I did a book review a number of years ago on the title “Toot Your Own Horn,” and I took a lot from that read (more so than others I’ve reviewed… that’s for sure!). The author talked about how important it is to be your own biggest fan – and not in a conceited, obnoxious kind of way, but in a professional as-humble-as-possible-pie kind of way.
What he said was true: you can’t rely on other people to talk you up… you have to do it and look out for your interests. And since that time I’ve been my own biggest tooter.
This doesn’t mean shouting from the rooftops “I’m the best at everything!” It just means that it’s up to you to highlight your strengths, point out your assets, and be your own advocate when it comes to business meetings and job apps. At first I felt really, um, strange tooting my own horn, but I quickly found ways of nonchalantly weaving such “toots” into conversation so that it highlighted my accomplishments or know-how in a non-threatening or offensive way. I find I get more interest from potential clients when I “toot” – they’ll reply with an “Oh really?” or a “You don’t say – tell me how you did that?” and off I go. Tooting has likely gotten me the majority of my more prestigious jobs and clientele today.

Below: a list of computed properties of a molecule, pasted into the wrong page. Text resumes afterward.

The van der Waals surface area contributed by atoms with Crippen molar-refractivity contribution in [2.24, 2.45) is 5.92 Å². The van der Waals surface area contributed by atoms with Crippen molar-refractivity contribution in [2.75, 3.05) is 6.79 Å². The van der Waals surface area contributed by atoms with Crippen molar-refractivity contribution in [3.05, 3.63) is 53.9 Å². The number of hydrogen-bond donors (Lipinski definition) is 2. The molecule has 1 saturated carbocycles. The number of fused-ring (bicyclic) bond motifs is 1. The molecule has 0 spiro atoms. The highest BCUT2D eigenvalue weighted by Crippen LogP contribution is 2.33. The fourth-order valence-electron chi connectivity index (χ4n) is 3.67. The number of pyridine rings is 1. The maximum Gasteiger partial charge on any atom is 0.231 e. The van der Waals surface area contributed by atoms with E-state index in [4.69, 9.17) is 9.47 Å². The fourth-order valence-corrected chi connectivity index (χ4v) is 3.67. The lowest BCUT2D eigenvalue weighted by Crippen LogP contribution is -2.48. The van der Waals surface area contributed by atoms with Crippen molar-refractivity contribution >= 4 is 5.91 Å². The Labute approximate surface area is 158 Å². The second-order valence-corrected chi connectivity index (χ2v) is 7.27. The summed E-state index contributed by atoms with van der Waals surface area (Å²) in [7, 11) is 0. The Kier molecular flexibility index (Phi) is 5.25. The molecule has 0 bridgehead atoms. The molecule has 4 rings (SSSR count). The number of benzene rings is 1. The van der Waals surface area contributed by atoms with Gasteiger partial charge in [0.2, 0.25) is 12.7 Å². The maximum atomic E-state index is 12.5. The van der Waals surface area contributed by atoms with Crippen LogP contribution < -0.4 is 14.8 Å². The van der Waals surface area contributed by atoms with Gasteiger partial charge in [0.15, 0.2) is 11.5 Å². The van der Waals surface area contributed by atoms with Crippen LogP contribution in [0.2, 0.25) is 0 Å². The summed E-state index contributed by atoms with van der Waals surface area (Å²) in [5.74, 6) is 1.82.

So don’t rely on others to take it upon themselves and stroke your ego – be your own biggest cheerleader and get tooting. It’s the only way to really show others the rockstar that you are.